A ZLE must also have flexible business processes. Zero latency brings many changes to an organization at a business-process level. The necessity of capturing data at a finer granularity as it is generated can easily result in major corporate shifts. No longer, for example, can data be updated in batches. Closer control of inventory, delivery schedules, and order information, especially in e-business, is essential if the relevant information is to be current all the time.
When thinking about becoming a ZLE, the first and most important question you need to ask is: "Which parts of my company must be zero latent?"
Do you need to have an up-to-the-second picture of your cash position? How about inventory and orders? Where are delays in data processing acceptable and where are they not? What about payroll and time accounting? Do you need to know who is working where and when? Where will you draw the line and say, "We don't need to be zero latent in this area?"
At the outset, the largest analytical task before you will be to ascertain in detail how information flows through your company. You will need to clearly understand the nature of delays: their acceptability, why they occur, how they are measured, and how they are imposed. For example, will the nightly reconciliation of data in a particular application prevent users from accessing data when they need it?
It is critical that informed choices are made about latency in your organization. Decisions should be based on business requirements and latency metrics.
Initial implementations of ZLE infrastructures are prone to many dangers.
Before starting, senior management must define the scope of the ZLE and have plans covering all acceptable business scenarios that may evolve. An important reason to do scenario planning is to ensure that changes in scope can be accommodated. In large organizations, such scope changes are almost certain to occur. Keep in mind that after starting the project, incorporating even the smallest business function into the ZLE implemenation can be a significant task.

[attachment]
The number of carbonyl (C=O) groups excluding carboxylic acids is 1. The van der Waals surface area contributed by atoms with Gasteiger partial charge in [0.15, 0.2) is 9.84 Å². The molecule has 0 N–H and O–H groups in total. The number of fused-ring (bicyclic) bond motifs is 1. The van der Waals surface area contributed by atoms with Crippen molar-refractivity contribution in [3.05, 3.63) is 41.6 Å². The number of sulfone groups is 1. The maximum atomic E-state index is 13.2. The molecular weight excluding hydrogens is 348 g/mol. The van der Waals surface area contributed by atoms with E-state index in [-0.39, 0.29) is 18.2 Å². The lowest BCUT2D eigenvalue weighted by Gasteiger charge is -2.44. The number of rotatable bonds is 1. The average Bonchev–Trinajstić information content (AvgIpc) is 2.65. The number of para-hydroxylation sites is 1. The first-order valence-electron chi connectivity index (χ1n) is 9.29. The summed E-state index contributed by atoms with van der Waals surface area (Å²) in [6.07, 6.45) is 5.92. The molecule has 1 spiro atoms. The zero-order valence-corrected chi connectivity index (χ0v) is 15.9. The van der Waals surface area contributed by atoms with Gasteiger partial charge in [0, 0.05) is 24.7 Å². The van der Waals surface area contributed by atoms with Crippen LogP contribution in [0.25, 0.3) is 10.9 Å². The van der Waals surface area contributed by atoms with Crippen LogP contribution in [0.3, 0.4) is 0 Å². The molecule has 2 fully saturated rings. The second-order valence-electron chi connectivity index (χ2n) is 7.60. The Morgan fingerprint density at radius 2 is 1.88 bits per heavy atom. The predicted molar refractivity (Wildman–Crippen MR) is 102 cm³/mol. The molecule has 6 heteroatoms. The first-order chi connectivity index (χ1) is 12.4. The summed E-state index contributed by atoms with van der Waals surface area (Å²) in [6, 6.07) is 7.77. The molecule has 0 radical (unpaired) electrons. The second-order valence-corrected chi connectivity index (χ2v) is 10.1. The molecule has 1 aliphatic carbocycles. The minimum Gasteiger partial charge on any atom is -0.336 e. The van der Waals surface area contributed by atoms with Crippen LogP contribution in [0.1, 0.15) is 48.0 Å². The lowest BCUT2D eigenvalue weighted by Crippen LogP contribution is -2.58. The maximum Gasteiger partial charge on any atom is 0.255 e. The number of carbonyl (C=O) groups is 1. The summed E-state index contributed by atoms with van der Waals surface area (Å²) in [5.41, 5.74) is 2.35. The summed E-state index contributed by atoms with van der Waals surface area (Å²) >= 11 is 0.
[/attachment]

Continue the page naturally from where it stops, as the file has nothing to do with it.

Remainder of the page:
The most common approach to date has been hiring a vendor to supply an OLTP system to support some of the business functions. Often, the functions made zero latent are determined by the vendor's technology. These solutions are often pre-packaged, pre-configured, and pre-tested. Their biggest advantage, and the reason for their popularity, is that they are typically proven business models that can be implemented quickly and with confidence. The biggest disadvantage is that these solutions are often not sufficient to support all of your MIS requirements. Other projects -- customization and redevelopment -- often have to be undertaken in order to integrate the pre-packaged systems with your existing applications. This is almost a certainty when dealing with legacy systems.
Another common approach revolves around integrating existing systems into a data warehouse. With strong planning and flexibility, this approach is workable, provided the existing systems can perform at a sufficient level to handle on-line updates of the data warehouse. To date, very few businesses have the computing capability to handle the thousands of transaction updates per second to a data warehouse needed to support a ZLE.
The biggest risk in this approach comes from the inevitable changes that occur while implementing a system of this magnitude. The old paradigm of a one-time sign-off and exact delivery on the specs won't work for this type of project. Requirements will continue to change as the business changes. Suppliers will change. Interfaces to internal and external systems will change. And these can result in delays. More importantly, if an application changes how data is processed, or a department changes systems, the entire ZLE implementation plan may be compromised.
Arguably, the biggest roadblock to creating a Zero Latency Enterprise is the prevalence of batch-oriented business models. Because of this approach -- a carry-over from the early days of data processing -- many on-line accounting systems still require periodic reconciliation. Batch models are by definition incompatible with the notion of zero latency. New business models must be developed and technology must be harnessed to reflect the needs and goals of the ZLE.
The first step in "getting there" is to accept the inevitability that your system will change -- before, during, and after implementation. Attempting to control change by preventing it is not effective, and often not possible. What follows is a list of issues and questions to be examined during your initial implementation and revisited regularly: